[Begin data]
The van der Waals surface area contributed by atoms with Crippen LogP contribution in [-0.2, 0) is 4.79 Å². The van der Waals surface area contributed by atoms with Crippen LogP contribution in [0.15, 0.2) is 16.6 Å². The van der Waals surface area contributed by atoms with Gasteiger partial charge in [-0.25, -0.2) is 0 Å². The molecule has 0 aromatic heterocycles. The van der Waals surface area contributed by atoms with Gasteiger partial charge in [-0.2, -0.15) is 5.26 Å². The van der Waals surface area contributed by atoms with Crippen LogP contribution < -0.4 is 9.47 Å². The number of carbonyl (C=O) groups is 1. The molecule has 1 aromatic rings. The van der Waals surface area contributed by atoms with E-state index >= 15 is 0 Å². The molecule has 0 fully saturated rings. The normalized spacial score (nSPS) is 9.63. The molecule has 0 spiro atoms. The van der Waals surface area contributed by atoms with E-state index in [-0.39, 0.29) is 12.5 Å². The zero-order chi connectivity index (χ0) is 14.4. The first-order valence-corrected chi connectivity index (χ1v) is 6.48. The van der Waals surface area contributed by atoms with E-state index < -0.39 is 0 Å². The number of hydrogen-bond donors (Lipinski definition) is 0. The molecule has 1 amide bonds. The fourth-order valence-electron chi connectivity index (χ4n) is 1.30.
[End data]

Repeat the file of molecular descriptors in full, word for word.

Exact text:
The van der Waals surface area contributed by atoms with Crippen LogP contribution in [-0.2, 0) is 4.79 Å². The van der Waals surface area contributed by atoms with Crippen LogP contribution in [0.15, 0.2) is 16.6 Å². The van der Waals surface area contributed by atoms with Gasteiger partial charge in [-0.25, -0.2) is 0 Å². The molecule has 0 aromatic heterocycles. The van der Waals surface area contributed by atoms with Gasteiger partial charge in [-0.2, -0.15) is 5.26 Å². The van der Waals surface area contributed by atoms with Crippen LogP contribution < -0.4 is 9.47 Å². The number of carbonyl (C=O) groups is 1. The molecule has 1 aromatic rings. The van der Waals surface area contributed by atoms with E-state index >= 15 is 0 Å². The molecule has 0 fully saturated rings. The normalized spacial score (nSPS) is 9.63. The molecule has 0 spiro atoms. The van der Waals surface area contributed by atoms with E-state index in [-0.39, 0.29) is 12.5 Å². The zero-order chi connectivity index (χ0) is 14.4. The first-order valence-corrected chi connectivity index (χ1v) is 6.48. The van der Waals surface area contributed by atoms with E-state index < -0.39 is 0 Å². The number of hydrogen-bond donors (Lipinski definition) is 0. The molecule has 1 amide bonds. The fourth-order valence-electron chi connectivity index (χ4n) is 1.30.